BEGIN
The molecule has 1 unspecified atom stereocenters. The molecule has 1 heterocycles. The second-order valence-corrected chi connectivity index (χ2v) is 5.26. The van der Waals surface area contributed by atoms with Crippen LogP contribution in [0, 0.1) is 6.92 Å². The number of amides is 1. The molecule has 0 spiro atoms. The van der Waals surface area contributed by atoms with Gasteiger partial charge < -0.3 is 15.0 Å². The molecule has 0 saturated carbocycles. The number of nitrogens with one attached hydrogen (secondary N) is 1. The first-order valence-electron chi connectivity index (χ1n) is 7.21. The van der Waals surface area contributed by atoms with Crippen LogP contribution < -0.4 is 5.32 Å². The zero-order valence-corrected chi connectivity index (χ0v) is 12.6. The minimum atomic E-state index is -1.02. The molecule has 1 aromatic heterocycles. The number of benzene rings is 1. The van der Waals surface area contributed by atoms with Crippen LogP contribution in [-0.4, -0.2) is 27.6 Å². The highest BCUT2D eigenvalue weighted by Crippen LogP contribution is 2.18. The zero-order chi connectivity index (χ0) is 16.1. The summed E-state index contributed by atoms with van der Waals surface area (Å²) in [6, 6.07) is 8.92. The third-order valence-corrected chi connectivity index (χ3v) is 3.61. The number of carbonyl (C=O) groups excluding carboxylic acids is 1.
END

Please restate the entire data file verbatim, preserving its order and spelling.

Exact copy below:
The molecule has 1 unspecified atom stereocenters. The molecule has 1 heterocycles. The second-order valence-corrected chi connectivity index (χ2v) is 5.26. The van der Waals surface area contributed by atoms with Crippen LogP contribution in [0, 0.1) is 6.92 Å². The number of amides is 1. The molecule has 0 spiro atoms. The van der Waals surface area contributed by atoms with Gasteiger partial charge < -0.3 is 15.0 Å². The molecule has 0 saturated carbocycles. The number of nitrogens with one attached hydrogen (secondary N) is 1. The first-order valence-electron chi connectivity index (χ1n) is 7.21. The van der Waals surface area contributed by atoms with Crippen LogP contribution < -0.4 is 5.32 Å². The zero-order valence-corrected chi connectivity index (χ0v) is 12.6. The minimum atomic E-state index is -1.02. The molecule has 1 aromatic heterocycles. The number of benzene rings is 1. The van der Waals surface area contributed by atoms with Crippen LogP contribution in [-0.4, -0.2) is 27.6 Å². The highest BCUT2D eigenvalue weighted by Crippen LogP contribution is 2.18. The zero-order chi connectivity index (χ0) is 16.1. The summed E-state index contributed by atoms with van der Waals surface area (Å²) in [6, 6.07) is 8.92. The third-order valence-corrected chi connectivity index (χ3v) is 3.61. The number of carbonyl (C=O) groups excluding carboxylic acids is 1.